Let me just also add that I am not saying here that children should not be disciplined. I think that the discipline is very important for children. Children who grow up without discipline become adults without discipline and then we have a whole society of selfish and arrogant people, which we can already see today.

Let us remember the example of the Most Beloved of Allah, Our Master , Prophet Muhammad (PBUH). He loved children, and treated them with kindness and respect, he took the time to understand each individual child’s problems and was never harsh with them. His perfection was evident in this area as well as he had just the right balance. If only everyone could emulate this perfect and blessed example, the world would be a better place for us all!


  1. Interesting Zarina. I think nowadays nobody has much patience with children.
    Each child is different and the school system does not allow her/him to be too different. I understand your friend concerns - her little boy is just full of life.

    I had some issues when I was small too. I was very shy and most of the time in my dreams or my own at school. The teacher, without telling my parents, made me see a Psychologist, they thought I was Autistic. The Psychologist said she could not see any of this in me, I was just shy, that's it.

    There is a lot to reflect on in your words. May we all learn to see each child as an individual and take time to understand him/her with his/her qualities and weaknesses.

    Stay well and have a lovely week.

  2. Marie

    Thanks, I agree with you, people lack patience in today's time, and why take the time and effort to see the differences in children when there's an easier solution, that's the thinking. But you've pointed out the problem of daignosing children very well, what if they had labelled you "autistic" when you are perfectly normal. At least you had a psychologist who was able to see the truth and be honest about it instead of just giving in to what the teacher's were saying. This is actually such a major issue because once you label and diagnose a child, you really can't take it back and it effects the child's whole life.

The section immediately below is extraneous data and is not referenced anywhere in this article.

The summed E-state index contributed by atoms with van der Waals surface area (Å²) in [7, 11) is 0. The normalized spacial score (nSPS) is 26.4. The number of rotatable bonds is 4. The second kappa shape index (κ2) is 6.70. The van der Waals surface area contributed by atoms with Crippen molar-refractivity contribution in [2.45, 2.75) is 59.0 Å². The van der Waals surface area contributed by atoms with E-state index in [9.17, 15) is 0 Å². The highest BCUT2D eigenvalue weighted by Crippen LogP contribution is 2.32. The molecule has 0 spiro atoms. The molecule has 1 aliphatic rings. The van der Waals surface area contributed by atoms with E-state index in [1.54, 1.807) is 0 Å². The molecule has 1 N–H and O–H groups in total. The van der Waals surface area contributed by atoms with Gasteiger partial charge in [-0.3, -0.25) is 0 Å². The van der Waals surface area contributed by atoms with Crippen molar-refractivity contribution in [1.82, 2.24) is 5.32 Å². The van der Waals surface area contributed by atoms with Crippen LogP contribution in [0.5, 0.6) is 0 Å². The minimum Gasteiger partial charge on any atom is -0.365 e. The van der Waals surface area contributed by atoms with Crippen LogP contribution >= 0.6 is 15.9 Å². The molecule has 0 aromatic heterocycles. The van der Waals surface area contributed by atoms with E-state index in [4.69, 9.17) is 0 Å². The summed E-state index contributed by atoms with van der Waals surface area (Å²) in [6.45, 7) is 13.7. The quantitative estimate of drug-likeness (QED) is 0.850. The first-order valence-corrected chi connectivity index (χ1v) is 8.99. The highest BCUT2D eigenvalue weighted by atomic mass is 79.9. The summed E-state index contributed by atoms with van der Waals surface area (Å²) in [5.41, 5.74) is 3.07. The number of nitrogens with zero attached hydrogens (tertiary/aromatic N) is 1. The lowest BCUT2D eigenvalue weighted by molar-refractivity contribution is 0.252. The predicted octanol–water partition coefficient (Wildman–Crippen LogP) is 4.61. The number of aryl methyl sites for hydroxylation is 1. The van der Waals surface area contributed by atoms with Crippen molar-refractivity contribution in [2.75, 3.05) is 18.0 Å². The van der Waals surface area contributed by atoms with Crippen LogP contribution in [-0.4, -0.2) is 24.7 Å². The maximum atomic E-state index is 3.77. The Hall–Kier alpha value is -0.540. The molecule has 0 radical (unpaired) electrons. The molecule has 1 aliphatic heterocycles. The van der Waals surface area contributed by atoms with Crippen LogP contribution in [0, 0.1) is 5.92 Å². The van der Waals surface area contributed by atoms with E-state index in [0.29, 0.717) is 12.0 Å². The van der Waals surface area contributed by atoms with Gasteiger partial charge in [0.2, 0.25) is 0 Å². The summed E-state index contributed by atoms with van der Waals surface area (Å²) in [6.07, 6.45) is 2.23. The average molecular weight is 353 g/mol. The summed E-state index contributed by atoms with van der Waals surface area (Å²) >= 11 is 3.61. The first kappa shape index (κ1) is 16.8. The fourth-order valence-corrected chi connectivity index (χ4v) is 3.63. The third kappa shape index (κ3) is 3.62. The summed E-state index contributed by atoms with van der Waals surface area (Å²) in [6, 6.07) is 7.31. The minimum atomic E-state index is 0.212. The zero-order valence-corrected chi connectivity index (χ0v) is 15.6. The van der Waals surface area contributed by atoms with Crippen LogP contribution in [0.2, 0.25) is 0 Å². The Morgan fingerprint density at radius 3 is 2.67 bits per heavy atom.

Let's hope more people can begin to reflect.

    You stay well too and all the best for the week ahead!

  3. Assalamualaikum...being a mother, a child just wants the mother them you love and care for them...if they misbehave I just ignore them...eventually they get it. This works with teenagers too.

  4. Black Jubah

    Wa-alaykum salaam. I think that's very good advice and I guess that you learn all the tricks of dealing with children as time goes on, there's really nothing like experience itself. Thanks for sharing this advice with us.

  5. Thank you for this reminder that I needed as a teacher :)

  6. Little Auntie

    We all need remidners sometimes, and like I said being a teacher cannot be an easy task, may Allah reward all the teacher's out there who are helping to shape young innocent children into good adults. Inshaa-Allah!

  7. My son was referred by the nursery to the physcologist due to his behaviour - the assessor came out and said the nursery was the problem not my son! He was very bright and demanding and the nursery simply couldn't be bothered to stimulate him! They did eventually give him extra work and tasks to keep him busy. He is 13 now and doing great at school.

  8. Karima

    Masha'Allah this is such a perfect example of what I am trying to say here, and Alhamullillah that they found out there was nothing wrong with your child and that he is actually bright.

    Jazakallah khayr for sharing this experience with us. It's a perfect practical example.